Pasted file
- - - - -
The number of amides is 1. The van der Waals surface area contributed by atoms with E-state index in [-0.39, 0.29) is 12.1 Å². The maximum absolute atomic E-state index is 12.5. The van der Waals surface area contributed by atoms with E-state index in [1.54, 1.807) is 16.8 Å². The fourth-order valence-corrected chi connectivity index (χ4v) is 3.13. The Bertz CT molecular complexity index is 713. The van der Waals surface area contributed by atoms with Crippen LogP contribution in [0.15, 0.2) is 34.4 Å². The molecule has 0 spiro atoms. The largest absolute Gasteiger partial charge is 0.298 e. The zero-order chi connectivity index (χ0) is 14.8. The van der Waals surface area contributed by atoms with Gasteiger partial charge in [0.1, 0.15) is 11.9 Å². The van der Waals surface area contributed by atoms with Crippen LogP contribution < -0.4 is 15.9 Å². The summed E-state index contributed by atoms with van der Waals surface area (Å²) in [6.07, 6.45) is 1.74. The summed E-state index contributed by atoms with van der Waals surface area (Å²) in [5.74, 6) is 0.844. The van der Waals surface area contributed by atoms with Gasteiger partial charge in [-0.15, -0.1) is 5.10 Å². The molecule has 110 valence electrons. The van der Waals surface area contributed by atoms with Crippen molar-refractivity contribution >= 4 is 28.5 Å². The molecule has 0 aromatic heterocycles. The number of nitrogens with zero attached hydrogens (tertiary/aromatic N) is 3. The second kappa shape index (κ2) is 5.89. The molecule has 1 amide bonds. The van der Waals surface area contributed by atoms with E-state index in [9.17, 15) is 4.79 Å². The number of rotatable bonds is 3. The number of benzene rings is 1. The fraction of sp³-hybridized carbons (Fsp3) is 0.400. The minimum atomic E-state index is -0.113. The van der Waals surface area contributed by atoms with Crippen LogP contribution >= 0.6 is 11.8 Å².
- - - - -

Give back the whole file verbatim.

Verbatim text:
The number of amides is 1. The van der Waals surface area contributed by atoms with E-state index in [-0.39, 0.29) is 12.1 Å². The maximum absolute atomic E-state index is 12.5. The van der Waals surface area contributed by atoms with E-state index in [1.54, 1.807) is 16.8 Å². The fourth-order valence-corrected chi connectivity index (χ4v) is 3.13. The Bertz CT molecular complexity index is 713. The van der Waals surface area contributed by atoms with Crippen LogP contribution in [0.15, 0.2) is 34.4 Å². The molecule has 0 spiro atoms. The largest absolute Gasteiger partial charge is 0.298 e. The zero-order chi connectivity index (χ0) is 14.8. The van der Waals surface area contributed by atoms with Gasteiger partial charge in [0.1, 0.15) is 11.9 Å². The van der Waals surface area contributed by atoms with Crippen LogP contribution < -0.4 is 15.9 Å². The summed E-state index contributed by atoms with van der Waals surface area (Å²) in [6.07, 6.45) is 1.74. The summed E-state index contributed by atoms with van der Waals surface area (Å²) in [5.74, 6) is 0.844. The van der Waals surface area contributed by atoms with Gasteiger partial charge in [-0.15, -0.1) is 5.10 Å². The molecule has 110 valence electrons. The van der Waals surface area contributed by atoms with Crippen molar-refractivity contribution >= 4 is 28.5 Å². The molecule has 0 aromatic heterocycles. The number of nitrogens with zero attached hydrogens (tertiary/aromatic N) is 3. The second kappa shape index (κ2) is 5.89. The molecule has 1 amide bonds. The van der Waals surface area contributed by atoms with E-state index in [9.17, 15) is 4.79 Å². The number of rotatable bonds is 3. The number of benzene rings is 1. The fraction of sp³-hybridized carbons (Fsp3) is 0.400. The minimum atomic E-state index is -0.113. The van der Waals surface area contributed by atoms with Crippen LogP contribution >= 0.6 is 11.8 Å².